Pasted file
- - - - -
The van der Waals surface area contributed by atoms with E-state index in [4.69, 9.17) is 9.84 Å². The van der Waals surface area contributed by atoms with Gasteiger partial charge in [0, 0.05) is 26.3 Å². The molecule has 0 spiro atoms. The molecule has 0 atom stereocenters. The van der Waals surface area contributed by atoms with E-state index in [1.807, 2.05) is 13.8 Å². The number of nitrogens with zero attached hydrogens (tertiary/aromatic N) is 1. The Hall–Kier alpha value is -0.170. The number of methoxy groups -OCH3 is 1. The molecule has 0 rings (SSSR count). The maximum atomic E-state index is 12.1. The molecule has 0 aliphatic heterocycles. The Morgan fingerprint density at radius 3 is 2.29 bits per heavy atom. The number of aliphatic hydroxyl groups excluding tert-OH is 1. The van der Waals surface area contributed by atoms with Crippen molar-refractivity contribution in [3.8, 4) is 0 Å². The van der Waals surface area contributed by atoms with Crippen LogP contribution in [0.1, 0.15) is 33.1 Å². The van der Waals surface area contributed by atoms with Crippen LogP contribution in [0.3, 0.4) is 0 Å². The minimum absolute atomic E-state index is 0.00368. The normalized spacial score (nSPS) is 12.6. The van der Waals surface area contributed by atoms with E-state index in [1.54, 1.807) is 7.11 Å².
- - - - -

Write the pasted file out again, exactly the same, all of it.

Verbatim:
The van der Waals surface area contributed by atoms with E-state index in [4.69, 9.17) is 9.84 Å². The van der Waals surface area contributed by atoms with Gasteiger partial charge in [0, 0.05) is 26.3 Å². The molecule has 0 spiro atoms. The molecule has 0 atom stereocenters. The van der Waals surface area contributed by atoms with E-state index in [1.807, 2.05) is 13.8 Å². The number of nitrogens with zero attached hydrogens (tertiary/aromatic N) is 1. The Hall–Kier alpha value is -0.170. The number of methoxy groups -OCH3 is 1. The molecule has 0 rings (SSSR count). The maximum atomic E-state index is 12.1. The molecule has 0 aliphatic heterocycles. The Morgan fingerprint density at radius 3 is 2.29 bits per heavy atom. The number of aliphatic hydroxyl groups excluding tert-OH is 1. The van der Waals surface area contributed by atoms with Crippen molar-refractivity contribution in [3.8, 4) is 0 Å². The van der Waals surface area contributed by atoms with Crippen LogP contribution in [0.1, 0.15) is 33.1 Å². The van der Waals surface area contributed by atoms with Crippen LogP contribution in [0.3, 0.4) is 0 Å². The minimum absolute atomic E-state index is 0.00368. The normalized spacial score (nSPS) is 12.6. The van der Waals surface area contributed by atoms with E-state index in [1.54, 1.807) is 7.11 Å².